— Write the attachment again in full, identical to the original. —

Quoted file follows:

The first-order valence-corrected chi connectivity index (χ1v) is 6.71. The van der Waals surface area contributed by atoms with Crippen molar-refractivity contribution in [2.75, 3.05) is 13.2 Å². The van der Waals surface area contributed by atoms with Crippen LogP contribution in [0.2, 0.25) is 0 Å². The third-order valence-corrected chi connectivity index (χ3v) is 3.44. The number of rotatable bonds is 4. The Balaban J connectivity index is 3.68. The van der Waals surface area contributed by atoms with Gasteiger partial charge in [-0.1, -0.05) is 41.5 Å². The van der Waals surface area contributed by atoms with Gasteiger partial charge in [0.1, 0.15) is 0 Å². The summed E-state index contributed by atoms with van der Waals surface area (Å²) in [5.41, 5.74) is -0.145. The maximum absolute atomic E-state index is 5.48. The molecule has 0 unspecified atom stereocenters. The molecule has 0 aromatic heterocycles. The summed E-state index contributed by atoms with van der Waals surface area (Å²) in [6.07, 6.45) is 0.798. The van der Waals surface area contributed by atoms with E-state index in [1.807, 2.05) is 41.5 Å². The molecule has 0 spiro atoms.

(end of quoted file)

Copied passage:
The first-order valence-corrected chi connectivity index (χ1v) is 6.71. The van der Waals surface area contributed by atoms with Crippen molar-refractivity contribution in [2.75, 3.05) is 13.2 Å². The van der Waals surface area contributed by atoms with Crippen LogP contribution in [0.2, 0.25) is 0 Å². The third-order valence-corrected chi connectivity index (χ3v) is 3.44. The number of rotatable bonds is 4. The Balaban J connectivity index is 3.68. The van der Waals surface area contributed by atoms with Gasteiger partial charge in [-0.1, -0.05) is 41.5 Å². The van der Waals surface area contributed by atoms with Gasteiger partial charge in [0.1, 0.15) is 0 Å². The summed E-state index contributed by atoms with van der Waals surface area (Å²) in [5.41, 5.74) is -0.145. The maximum absolute atomic E-state index is 5.48. The molecule has 0 unspecified atom stereocenters. The molecule has 0 aromatic heterocycles. The summed E-state index contributed by atoms with van der Waals surface area (Å²) in [6.07, 6.45) is 0.798. The van der Waals surface area contributed by atoms with E-state index in [1.807, 2.05) is 41.5 Å². The molecule has 0 spiro atoms.